Have you ever seen someone holding a baby and think “Uh Oh! Please support that baby’s head!”. Do you say something?
Well, I sure do! It’s a bit different than hemming and hawing over whether you tell someone she has a run in her stocking!
There is definitely an important foundation behind the "support the baby’s head" belief.
Newborn babies have large heads in proportion to the rest of their body. This coupled with neck muscles that are not yet strong enough to support the head; means the head must always be supported.
So, how does one properly hold a baby?
Allow the back of the baby’s head to rest inside the inner part of the elbow, with the length of the body resting on the forearm. The outer hip and upper legs should rest gently within your hand. The baby’s inside arm should rest over his chest/abdomen.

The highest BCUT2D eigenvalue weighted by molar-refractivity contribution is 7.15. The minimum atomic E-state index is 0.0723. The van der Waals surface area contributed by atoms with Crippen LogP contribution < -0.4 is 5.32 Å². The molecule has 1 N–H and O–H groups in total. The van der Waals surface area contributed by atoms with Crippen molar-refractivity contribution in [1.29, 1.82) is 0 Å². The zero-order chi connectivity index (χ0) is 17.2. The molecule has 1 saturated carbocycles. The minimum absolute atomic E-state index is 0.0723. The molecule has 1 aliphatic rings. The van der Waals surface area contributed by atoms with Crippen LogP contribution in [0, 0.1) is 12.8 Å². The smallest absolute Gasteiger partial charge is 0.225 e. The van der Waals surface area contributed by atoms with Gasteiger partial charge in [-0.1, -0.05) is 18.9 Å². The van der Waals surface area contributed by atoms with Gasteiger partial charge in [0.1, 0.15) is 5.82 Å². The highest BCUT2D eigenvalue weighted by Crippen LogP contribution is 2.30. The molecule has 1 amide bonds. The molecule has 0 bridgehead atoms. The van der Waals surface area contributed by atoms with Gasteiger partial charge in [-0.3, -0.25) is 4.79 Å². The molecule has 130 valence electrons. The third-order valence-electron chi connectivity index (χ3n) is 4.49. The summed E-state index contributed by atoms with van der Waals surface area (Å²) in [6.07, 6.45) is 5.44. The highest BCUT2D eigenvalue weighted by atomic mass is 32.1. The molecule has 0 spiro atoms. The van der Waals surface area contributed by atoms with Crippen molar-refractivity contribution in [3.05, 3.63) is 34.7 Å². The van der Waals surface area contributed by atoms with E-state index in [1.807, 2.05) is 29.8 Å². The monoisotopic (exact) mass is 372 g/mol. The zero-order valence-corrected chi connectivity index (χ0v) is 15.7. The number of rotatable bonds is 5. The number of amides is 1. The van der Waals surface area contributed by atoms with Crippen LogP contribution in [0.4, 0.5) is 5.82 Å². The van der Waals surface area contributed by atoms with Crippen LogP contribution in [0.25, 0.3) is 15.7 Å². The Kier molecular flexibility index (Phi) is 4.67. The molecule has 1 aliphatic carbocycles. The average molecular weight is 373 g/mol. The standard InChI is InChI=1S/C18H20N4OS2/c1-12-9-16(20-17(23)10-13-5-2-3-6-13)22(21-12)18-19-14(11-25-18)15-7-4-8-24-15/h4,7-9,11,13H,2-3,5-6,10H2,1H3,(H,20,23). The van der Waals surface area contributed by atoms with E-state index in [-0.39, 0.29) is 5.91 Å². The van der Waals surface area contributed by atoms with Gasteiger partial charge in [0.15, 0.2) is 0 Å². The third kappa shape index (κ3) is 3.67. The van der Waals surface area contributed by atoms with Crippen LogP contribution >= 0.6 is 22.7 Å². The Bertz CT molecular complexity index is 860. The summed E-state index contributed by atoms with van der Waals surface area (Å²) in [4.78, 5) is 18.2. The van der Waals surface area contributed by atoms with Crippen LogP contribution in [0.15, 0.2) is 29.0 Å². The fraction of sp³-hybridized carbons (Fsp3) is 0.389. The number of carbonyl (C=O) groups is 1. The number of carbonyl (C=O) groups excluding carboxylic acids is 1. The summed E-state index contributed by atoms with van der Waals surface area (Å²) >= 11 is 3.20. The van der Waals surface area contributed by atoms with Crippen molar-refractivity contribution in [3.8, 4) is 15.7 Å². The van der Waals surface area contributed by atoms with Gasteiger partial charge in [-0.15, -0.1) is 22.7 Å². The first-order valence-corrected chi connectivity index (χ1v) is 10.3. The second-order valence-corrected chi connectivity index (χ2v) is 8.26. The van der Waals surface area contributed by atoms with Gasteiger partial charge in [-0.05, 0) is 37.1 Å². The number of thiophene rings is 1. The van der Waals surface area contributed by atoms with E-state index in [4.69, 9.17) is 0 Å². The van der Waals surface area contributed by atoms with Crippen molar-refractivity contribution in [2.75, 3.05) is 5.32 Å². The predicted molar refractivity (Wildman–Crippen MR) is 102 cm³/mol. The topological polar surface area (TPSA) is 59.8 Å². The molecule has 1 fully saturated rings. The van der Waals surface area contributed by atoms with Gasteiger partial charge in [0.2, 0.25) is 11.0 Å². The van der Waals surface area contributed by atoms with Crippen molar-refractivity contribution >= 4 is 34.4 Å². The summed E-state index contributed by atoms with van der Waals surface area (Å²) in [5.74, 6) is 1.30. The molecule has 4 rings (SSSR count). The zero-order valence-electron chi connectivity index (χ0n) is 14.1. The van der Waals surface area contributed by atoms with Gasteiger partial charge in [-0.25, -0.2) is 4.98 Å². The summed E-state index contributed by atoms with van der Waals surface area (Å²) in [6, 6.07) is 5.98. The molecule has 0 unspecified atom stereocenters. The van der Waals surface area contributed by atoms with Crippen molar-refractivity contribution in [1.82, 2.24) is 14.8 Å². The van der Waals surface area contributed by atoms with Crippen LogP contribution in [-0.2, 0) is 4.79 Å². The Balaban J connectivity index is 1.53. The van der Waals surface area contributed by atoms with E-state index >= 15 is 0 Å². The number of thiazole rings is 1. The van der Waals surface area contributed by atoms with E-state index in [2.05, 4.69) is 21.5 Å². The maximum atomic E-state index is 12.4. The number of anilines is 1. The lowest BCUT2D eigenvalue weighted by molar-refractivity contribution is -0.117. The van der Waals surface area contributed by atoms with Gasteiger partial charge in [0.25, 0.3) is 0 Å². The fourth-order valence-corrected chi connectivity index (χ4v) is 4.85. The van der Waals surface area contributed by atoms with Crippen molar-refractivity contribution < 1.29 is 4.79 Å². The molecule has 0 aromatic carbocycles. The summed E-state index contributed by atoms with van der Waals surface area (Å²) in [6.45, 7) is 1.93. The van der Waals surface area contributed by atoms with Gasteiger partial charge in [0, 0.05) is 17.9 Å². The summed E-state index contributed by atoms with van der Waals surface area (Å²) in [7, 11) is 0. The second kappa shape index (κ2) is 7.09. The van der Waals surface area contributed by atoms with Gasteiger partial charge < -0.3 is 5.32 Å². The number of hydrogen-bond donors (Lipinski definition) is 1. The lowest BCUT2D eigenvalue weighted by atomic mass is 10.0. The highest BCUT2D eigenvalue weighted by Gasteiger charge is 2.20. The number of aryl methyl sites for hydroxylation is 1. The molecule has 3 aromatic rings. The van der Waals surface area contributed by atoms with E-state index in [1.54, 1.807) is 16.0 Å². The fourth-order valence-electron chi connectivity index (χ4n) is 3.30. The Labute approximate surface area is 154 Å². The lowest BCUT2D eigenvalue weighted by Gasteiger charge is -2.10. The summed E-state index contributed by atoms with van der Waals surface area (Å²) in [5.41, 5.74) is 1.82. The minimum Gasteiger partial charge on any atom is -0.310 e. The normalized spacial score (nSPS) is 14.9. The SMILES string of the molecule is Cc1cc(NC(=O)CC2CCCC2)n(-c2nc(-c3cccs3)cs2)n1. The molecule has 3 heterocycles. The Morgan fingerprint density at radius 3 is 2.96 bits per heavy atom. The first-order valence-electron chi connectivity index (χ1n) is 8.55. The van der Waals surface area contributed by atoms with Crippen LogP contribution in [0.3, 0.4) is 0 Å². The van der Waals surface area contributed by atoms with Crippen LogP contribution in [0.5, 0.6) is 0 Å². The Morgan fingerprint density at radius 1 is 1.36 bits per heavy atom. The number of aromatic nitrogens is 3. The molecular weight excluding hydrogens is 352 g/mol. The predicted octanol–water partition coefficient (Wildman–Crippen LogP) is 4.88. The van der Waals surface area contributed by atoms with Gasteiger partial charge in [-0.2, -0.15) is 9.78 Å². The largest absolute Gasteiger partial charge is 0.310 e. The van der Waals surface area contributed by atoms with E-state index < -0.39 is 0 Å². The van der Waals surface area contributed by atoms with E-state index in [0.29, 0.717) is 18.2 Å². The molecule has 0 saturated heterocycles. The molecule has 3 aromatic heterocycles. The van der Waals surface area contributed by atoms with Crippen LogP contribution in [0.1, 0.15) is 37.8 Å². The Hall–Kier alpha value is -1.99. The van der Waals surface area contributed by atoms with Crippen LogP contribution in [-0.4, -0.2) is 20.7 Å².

Another way to hold a young baby is – gently and carefully – having the baby’s tummy facing your upper chest (beneath your shoulder) using the same side hand to hold the baby’s body, and the opposite side hand to support the baby’s head from the back.
It feels natural to a baby to be held, snugly, when in the arms of an adult caretaker. Use caution when letting school age siblings hold a baby; have the sibling sit on a chair with and adult in close proximity to make sure the baby remains safe.
Speaking of holding a baby and safety, diaper changes are a common time for babies to accidentally fall – because adult caretakers may reach for a diaper and the baby may (surprise!) fall.
We were all little babies once, enjoy this special time and hold on, the best is yet to come!
XOXO Dr. Jen